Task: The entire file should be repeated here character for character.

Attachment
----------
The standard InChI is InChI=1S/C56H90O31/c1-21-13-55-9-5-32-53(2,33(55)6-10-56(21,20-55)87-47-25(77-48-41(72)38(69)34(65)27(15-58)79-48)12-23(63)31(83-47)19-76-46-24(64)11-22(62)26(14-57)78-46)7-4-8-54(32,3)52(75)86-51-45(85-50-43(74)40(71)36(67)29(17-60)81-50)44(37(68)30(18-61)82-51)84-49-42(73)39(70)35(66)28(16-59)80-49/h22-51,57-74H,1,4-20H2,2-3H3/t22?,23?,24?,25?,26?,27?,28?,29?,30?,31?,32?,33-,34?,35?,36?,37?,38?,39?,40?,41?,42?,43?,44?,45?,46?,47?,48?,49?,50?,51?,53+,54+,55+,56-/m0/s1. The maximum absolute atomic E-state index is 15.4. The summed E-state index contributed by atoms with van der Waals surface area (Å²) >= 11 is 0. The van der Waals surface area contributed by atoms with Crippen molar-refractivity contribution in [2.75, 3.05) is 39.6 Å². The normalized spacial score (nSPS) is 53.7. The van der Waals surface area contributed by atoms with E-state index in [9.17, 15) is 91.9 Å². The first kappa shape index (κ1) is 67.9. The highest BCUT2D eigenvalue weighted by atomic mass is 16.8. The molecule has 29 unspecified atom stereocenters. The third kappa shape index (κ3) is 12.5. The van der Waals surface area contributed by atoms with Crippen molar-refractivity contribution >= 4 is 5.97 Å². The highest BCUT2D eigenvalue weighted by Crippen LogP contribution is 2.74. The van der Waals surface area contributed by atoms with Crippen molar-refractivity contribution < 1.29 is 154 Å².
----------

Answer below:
The standard InChI is InChI=1S/C56H90O31/c1-21-13-55-9-5-32-53(2,33(55)6-10-56(21,20-55)87-47-25(77-48-41(72)38(69)34(65)27(15-58)79-48)12-23(63)31(83-47)19-76-46-24(64)11-22(62)26(14-57)78-46)7-4-8-54(32,3)52(75)86-51-45(85-50-43(74)40(71)36(67)29(17-60)81-50)44(37(68)30(18-61)82-51)84-49-42(73)39(70)35(66)28(16-59)80-49/h22-51,57-74H,1,4-20H2,2-3H3/t22?,23?,24?,25?,26?,27?,28?,29?,30?,31?,32?,33-,34?,35?,36?,37?,38?,39?,40?,41?,42?,43?,44?,45?,46?,47?,48?,49?,50?,51?,53+,54+,55+,56-/m0/s1. The maximum absolute atomic E-state index is 15.4. The summed E-state index contributed by atoms with van der Waals surface area (Å²) >= 11 is 0. The van der Waals surface area contributed by atoms with Crippen molar-refractivity contribution in [2.75, 3.05) is 39.6 Å². The normalized spacial score (nSPS) is 53.7. The van der Waals surface area contributed by atoms with E-state index in [9.17, 15) is 91.9 Å². The first kappa shape index (κ1) is 67.9. The highest BCUT2D eigenvalue weighted by atomic mass is 16.8. The molecule has 29 unspecified atom stereocenters. The third kappa shape index (κ3) is 12.5. The van der Waals surface area contributed by atoms with Crippen molar-refractivity contribution >= 4 is 5.97 Å². The highest BCUT2D eigenvalue weighted by Crippen LogP contribution is 2.74. The van der Waals surface area contributed by atoms with Crippen molar-refractivity contribution < 1.29 is 154 Å².